On the other hand, Ana Popa, programs director at the policy analysis think tank Expert-Grup, believes that a year since the country adhered to the DCFTA the short-term effects for trade are positive but Moldova should push for a full implementation of the Association Agenda, finalize the food safety institutional reform and land on new markets within the E.U.

Sell where people want to buy...

According to Dona Școla, head of the Moldovan agency for investment attraction and export promotion MIEPO, the active search for investors and their persuasion to embrace export-leaning activities represent a goal for the government. The new prime-minister, Pavel Filip, too, gave assurance that his cabinet would support the producers working to sell in regional markets and would provide incentives for competitiveness enhancement. 

Until then, readers can only pity Moldova over the ruthless regional statistics: the country has failed to become competitive in any of the regional markets. Its food exporters can hardly adapt (or at all) to the regional trends of food consumption; Moldovan offers are less diversified both as product and destination. The export decline explains the loss of competition in the regional food markets. 

The infographic that shows opposite directions for the market trend and the reaction of Moldovan exporters emphasize serious problems in the export area, as they do not synchronize with the E.U. market demand (fruit, beverages, vegetables) or continue to ship products for which the demand had decreased. 

Sometimes Moldovan exporters line up well with the regional demand (OK ticks in green) but one must take into consideration the fact that those products were shipped in small or very small quantities, such as the case with meat and eggs. 

The cause of inconsistency arises from fundamental, structural shortcomings, and is not solely related to the worsening economic and political perspectives of Moldova’s neighbors. Here one can notice the lack of a strategic vision regarding the export promotion; this would help avoid “unhealthy migration” from one market to another. Also, the food safety system reform must get finished, successful exporters must be supported and training in marketing and logistic activities. Plus, an effective economic diplomacy campaign would give a strong helping hand.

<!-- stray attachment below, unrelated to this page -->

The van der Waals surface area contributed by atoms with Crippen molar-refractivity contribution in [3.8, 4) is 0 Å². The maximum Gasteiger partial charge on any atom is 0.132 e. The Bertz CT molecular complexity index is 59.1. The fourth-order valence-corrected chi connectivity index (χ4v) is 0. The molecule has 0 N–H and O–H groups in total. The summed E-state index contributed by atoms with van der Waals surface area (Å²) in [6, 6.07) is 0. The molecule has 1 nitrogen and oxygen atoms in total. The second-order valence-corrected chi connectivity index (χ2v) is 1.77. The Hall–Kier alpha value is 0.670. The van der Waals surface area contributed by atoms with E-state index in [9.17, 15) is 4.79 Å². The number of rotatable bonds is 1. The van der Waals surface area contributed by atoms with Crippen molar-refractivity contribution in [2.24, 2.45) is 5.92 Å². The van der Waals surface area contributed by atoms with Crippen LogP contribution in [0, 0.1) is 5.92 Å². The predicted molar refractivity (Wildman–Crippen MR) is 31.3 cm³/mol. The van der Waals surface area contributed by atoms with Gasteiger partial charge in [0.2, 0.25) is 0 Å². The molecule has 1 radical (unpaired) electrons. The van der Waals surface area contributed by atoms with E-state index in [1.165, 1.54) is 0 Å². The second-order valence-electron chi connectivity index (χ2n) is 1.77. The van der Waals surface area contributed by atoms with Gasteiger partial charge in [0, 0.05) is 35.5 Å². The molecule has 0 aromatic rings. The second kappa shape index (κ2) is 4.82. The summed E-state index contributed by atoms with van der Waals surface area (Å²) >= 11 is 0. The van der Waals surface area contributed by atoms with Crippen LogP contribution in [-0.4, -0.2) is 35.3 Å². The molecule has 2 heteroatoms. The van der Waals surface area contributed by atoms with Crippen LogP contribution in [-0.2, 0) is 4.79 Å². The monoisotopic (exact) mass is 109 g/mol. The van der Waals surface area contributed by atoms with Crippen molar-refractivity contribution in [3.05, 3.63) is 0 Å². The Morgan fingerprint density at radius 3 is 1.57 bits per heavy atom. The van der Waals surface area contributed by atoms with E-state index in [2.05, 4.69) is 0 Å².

There’ve been a few concrete measures to reset the certification system from the regulatory point of view and from the point of view of institutional infrastructure (creation of the National Food Safety Agency; reasoning of the Quality Infrastructure Concept), but the commercial obligation for certification has not produced incentives for a wide utilization of certificates – either because of high costs or lack of credibility in the certification institutions. 

...and learn to become competitive 

Adrian Lupușor, executive director of Expert-Grup, insists that the laws on investment, the weak infrastructure, and limited skilled labor remain the biggest challenges in the way of developing export capacities. 

Business people understand that the quality management certificate (GLOBALGAP, HACCP), active participation in various trade fairs, and learning about the market trends are the best tools to promote one’s product in a new market and diversify one’s trade channels, or find new buyers even in “exotic” countries for Moldovans – remember the shipment of Moldovan apples to Qatar and Egypt. These tools however are poorly managed by Moldovan exporters, who are conservators by definition. They feel comfortable in the market they depend upon and they return there as soon as that market welcomes them back. 

At the same time, it’s not a secret that Moldovan agriculture is not attractive for investments. It’s full of flaws: bear in mind the inadequate transportation/bad roads, few cold stores/sorting or packing lines, etc. one should also consider the small size of the Moldovan market, small – and ever late – subventions, complicated customs procedures, limited technologies and processing capacities, tight plots and scanty production. 

Corruption, a problem in the certification system

The real “cherry” however is corruption in Moldova. It was the source of a few scandals related to the certification of agricultural products and their export to Russian in 2015, with continuation of the series this year. In one way or other Moldova is ought harvest the opportunities it’s been given – favorable geographic positioning, relatively good land resources, liberalized trade with the East and the West. To start with, it’s high time to use the E.U.-sponsored instrument called DCFTA, otherwise it will become another Generalized Trade Preference System which the United States offered Moldova and which ends in December 2017 without being used once by Moldovan food exporters.

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This material was produced as part of the project "Investigative business journalism for transparency and European integration,” which Business News Service (Mold-Street.com) is implementing with the support of the National Endowment for Democracy (NED). The opinions expressed therein belong to their authors and do not reflect necessarily the stance of NED or the U.S. Government.